A slapped wrist for charities
3 October 2013 2 minute read
Just over a year ago I spent a pleasant afternoon visiting the Russell-Cotes Art Gallery and Museum in Bournemouth. At the time I had no idea I was under the roof of an organisation that was already in flagrant breach of Charity Commission filling requirements and indeed would go on to fall further from grace in the following year.
I know this now because the Charity Commission has issued a list of 12 charities which have failed to file annual documents for two years or more and have a last-known income of over £500,000.
It’s an intriguing list. Seven are faith-based organisations, which are perhaps following a higher authority, and three of them have Bournemouth Council as a trustee, which may provoke some revision of Bournemouth’s staid image.
How should we react to this list? Should we be appalled? The donors to these charities clearly aren’t. Several of the charities, when they last filed accounts, had a voluntary income of over £1m and one had over £8m.
Perhaps these organisations regard charitable registration as a hurdle they must leap to obtain tax-exempt status, but regard the Commission as an organisation with which they do not need to trouble themselves in subsequent years. This is borne out by comments from Neville Brownlow, head of first contact at the Charity Commission who has admitted that some of the charities ‘basically, were not interested’ in complying with filing requirements, and that on pursuing them his department has received some ‘quite complacent responses’.
At this point, those of us who dutifully ensure that we file promptly each year may feel a sneaky respect for the miscreants. After all, what has happened to them as a result of their lax behaviour? Did they get into huge trouble when they broke the rules? Well ….not exactly. Half of the charities in question haven’t once filed on time in the last five years and, when they have filed, they are a year or two late rather than a couple of days. At least one of them has not filed an annual return in 5 years. So what has happened to them over the five years?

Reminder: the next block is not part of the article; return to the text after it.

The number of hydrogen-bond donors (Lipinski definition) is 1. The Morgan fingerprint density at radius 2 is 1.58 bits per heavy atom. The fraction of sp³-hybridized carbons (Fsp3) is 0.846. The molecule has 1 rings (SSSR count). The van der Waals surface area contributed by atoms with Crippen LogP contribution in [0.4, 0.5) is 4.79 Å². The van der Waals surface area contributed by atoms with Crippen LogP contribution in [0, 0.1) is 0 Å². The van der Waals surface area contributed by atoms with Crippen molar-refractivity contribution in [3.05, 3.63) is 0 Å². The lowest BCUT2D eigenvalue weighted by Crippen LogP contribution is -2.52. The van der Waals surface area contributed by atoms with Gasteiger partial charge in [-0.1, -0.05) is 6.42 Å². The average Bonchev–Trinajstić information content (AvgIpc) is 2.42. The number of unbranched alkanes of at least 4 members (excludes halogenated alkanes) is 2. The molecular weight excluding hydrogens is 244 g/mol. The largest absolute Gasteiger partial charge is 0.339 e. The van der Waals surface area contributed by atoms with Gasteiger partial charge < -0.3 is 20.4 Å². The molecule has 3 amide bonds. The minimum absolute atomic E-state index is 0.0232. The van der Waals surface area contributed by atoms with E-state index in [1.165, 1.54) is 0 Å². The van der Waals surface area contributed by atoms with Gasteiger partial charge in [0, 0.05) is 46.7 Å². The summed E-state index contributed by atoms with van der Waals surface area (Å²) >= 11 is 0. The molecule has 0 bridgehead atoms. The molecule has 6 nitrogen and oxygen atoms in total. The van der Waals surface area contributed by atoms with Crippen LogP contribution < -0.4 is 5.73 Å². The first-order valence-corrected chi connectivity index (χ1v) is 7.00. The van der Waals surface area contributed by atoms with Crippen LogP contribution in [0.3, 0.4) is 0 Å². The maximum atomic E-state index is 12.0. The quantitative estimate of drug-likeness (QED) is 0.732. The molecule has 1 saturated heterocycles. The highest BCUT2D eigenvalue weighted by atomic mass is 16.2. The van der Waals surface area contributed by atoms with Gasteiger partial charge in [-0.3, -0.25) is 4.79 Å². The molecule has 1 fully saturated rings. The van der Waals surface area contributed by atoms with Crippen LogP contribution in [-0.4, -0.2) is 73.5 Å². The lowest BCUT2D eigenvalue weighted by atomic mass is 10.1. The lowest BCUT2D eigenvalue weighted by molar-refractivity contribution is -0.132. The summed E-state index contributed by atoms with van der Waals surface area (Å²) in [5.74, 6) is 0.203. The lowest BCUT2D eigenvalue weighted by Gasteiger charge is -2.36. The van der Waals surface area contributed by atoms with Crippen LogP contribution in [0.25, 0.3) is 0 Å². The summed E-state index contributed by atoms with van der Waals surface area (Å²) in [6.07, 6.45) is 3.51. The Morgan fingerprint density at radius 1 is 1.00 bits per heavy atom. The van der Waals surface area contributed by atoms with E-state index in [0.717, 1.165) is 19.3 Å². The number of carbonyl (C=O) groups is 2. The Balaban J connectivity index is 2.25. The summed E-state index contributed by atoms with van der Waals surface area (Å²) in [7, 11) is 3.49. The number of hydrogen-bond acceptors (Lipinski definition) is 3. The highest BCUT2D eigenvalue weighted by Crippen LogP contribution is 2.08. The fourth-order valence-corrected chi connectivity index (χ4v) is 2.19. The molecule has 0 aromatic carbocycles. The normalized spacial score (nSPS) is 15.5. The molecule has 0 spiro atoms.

Have their donors headed for the hills? Have they been unable to claim Gift Aid? Apparently not. They have received a few emails and phone calls from Mr Brownlee’s office, and have now been put on a list. Gosh, I’m so happy that didn’t happen to us!
Oh and one charity has been taken off the list because they filed five years of annual returns and two sets of accounts last week, the oldest of which was more than four and a half years overdue. So that’s alright then.
It seems that the Charity Commission’s teeth are in a glass on its bedside table. Meanwhile, half of these organisations have registered companies with the same name and only one has been late filing to Companies House. Clearly Companies House are the big boys who command more respect.
If we want the Charity Commission to be an effective regulator then it needs to be provided with some proper sanctions to prevent us all from joining ‘the twelve’. A start might be fining late filers as Companies House does automatically.